Before suggesting ways to develop this concept in young students, allow me to share a little history of why students may think I am striving towards “muffled and woofy” at first. When most young tuba students begin playing tuba, teacher expectations usually center on getting a student to make a sound and find the right note no matter how they are doing it or how good the sound. I know that most ensemble directors will try to suggest ways to make a good sound, especially for all beginners. A first consideration is a student’s size and playing experience. After several decades of teaching, I have come to the conclusion that 10, 11, and 12-year old students have difficulty trying to make a professional sounding tone. The earliest age a developed, beautiful sound is about 13–14 years of age, and only if they have been taking lessons for two or three years. I have had occasional students who somehow had a great sound from the start. While this has been a blessing, they still get instruction about posture, breathing, range, and how to listen for their sound. A second consideration about student progress is if there is private instruction available. In many situations there is not and then the lengthy task of teaching correct ways to produce good tones on all instruments is left to the ensemble director. Ensemble directors are going to try their best, but reality dictates that time is limited for quick success (like within first two years). Also, the availability of ensemble directors who know about tuba embouchures can be limiting to student progress. Here are some suggestions for helping young students develop their sound into a basic deep, sonorous sound.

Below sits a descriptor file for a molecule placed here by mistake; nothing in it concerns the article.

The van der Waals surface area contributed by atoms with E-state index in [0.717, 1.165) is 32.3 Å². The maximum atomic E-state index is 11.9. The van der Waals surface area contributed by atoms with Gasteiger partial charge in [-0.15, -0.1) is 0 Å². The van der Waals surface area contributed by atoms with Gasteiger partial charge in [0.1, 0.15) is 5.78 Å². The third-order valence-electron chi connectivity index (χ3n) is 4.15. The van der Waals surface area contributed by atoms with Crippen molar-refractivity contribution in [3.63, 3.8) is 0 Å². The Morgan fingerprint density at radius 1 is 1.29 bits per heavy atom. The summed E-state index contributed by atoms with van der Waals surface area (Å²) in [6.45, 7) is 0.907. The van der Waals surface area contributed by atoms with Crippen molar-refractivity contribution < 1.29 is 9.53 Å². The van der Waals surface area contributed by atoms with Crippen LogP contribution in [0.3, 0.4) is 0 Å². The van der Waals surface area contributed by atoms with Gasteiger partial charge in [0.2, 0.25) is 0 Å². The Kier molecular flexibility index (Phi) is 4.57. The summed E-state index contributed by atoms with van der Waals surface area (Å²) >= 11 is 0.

First—posture (Tips for Tuba, Fall 2001, “Plane Angle Equals Air Route Ratio”). I have gone to great, consistent insistence in the last couple of years with a young student’s posture to include using books, tuba stands, and sometimes chairs to make absolutely sure they are in the correct plane angle
Second—breathing (Tips for Tuba, Spring 2002, “Don’t forget to breathe!” & Tips for Tuba, Summer 2002, “Mechanics are not just for cars”). Without taking a full breath, most young sounds will not resonate the lower frequency harmonics, no matter what the embouchure is doing.
Third—the embouchure (Tips for Tuba, Fall 2002, “Resistance Isn’t Acceptance”). Instructing and checking to make sure that a student’s airway is clear from tension and that tongue and lips are optimal for best sound. This all gets better with age, but start the instruction early on how to correctly think of and control neck, throat, and mouth areas so that students will develop a concept of correct approach.